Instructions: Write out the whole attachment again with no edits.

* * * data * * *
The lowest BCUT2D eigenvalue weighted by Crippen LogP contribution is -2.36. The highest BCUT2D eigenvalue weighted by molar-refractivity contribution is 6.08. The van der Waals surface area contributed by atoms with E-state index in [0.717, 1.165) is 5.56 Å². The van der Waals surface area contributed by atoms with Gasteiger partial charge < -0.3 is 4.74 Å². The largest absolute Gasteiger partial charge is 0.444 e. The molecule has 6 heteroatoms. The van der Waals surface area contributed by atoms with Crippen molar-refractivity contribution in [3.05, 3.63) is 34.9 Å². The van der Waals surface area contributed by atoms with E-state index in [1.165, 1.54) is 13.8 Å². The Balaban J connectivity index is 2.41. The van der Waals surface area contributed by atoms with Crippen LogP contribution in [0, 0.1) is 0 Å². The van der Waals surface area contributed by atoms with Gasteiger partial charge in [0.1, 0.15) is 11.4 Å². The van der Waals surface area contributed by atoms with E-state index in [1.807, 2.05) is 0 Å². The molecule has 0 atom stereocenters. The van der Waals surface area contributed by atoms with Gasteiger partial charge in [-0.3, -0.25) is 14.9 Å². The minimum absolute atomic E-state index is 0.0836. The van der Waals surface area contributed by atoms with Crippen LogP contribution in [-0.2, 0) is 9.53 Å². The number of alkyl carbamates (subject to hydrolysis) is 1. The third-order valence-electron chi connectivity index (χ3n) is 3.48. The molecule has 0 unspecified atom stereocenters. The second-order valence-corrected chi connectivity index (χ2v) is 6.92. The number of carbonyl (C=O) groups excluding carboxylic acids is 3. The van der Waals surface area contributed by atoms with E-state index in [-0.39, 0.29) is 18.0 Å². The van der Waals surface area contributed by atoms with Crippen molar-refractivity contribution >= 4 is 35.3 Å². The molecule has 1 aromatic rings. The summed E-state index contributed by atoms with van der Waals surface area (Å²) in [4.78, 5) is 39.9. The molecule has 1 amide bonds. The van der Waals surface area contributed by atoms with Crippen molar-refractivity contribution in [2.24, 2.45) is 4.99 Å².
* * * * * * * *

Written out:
The lowest BCUT2D eigenvalue weighted by Crippen LogP contribution is -2.36. The highest BCUT2D eigenvalue weighted by molar-refractivity contribution is 6.08. The van der Waals surface area contributed by atoms with E-state index in [0.717, 1.165) is 5.56 Å². The van der Waals surface area contributed by atoms with Gasteiger partial charge < -0.3 is 4.74 Å². The largest absolute Gasteiger partial charge is 0.444 e. The molecule has 6 heteroatoms. The van der Waals surface area contributed by atoms with Crippen molar-refractivity contribution in [3.05, 3.63) is 34.9 Å². The van der Waals surface area contributed by atoms with E-state index in [1.165, 1.54) is 13.8 Å². The Balaban J connectivity index is 2.41. The van der Waals surface area contributed by atoms with Crippen LogP contribution in [0, 0.1) is 0 Å². The van der Waals surface area contributed by atoms with Gasteiger partial charge in [0.1, 0.15) is 11.4 Å². The van der Waals surface area contributed by atoms with E-state index in [1.807, 2.05) is 0 Å². The molecule has 0 atom stereocenters. The van der Waals surface area contributed by atoms with Gasteiger partial charge in [-0.3, -0.25) is 14.9 Å². The minimum absolute atomic E-state index is 0.0836. The van der Waals surface area contributed by atoms with Crippen LogP contribution in [-0.2, 0) is 9.53 Å². The number of alkyl carbamates (subject to hydrolysis) is 1. The third-order valence-electron chi connectivity index (χ3n) is 3.48. The molecule has 0 unspecified atom stereocenters. The second-order valence-corrected chi connectivity index (χ2v) is 6.92. The number of carbonyl (C=O) groups excluding carboxylic acids is 3. The van der Waals surface area contributed by atoms with E-state index in [-0.39, 0.29) is 18.0 Å². The van der Waals surface area contributed by atoms with Crippen molar-refractivity contribution >= 4 is 35.3 Å². The molecule has 1 aromatic rings. The summed E-state index contributed by atoms with van der Waals surface area (Å²) in [4.78, 5) is 39.9. The molecule has 1 amide bonds. The van der Waals surface area contributed by atoms with Crippen molar-refractivity contribution in [2.24, 2.45) is 4.99 Å².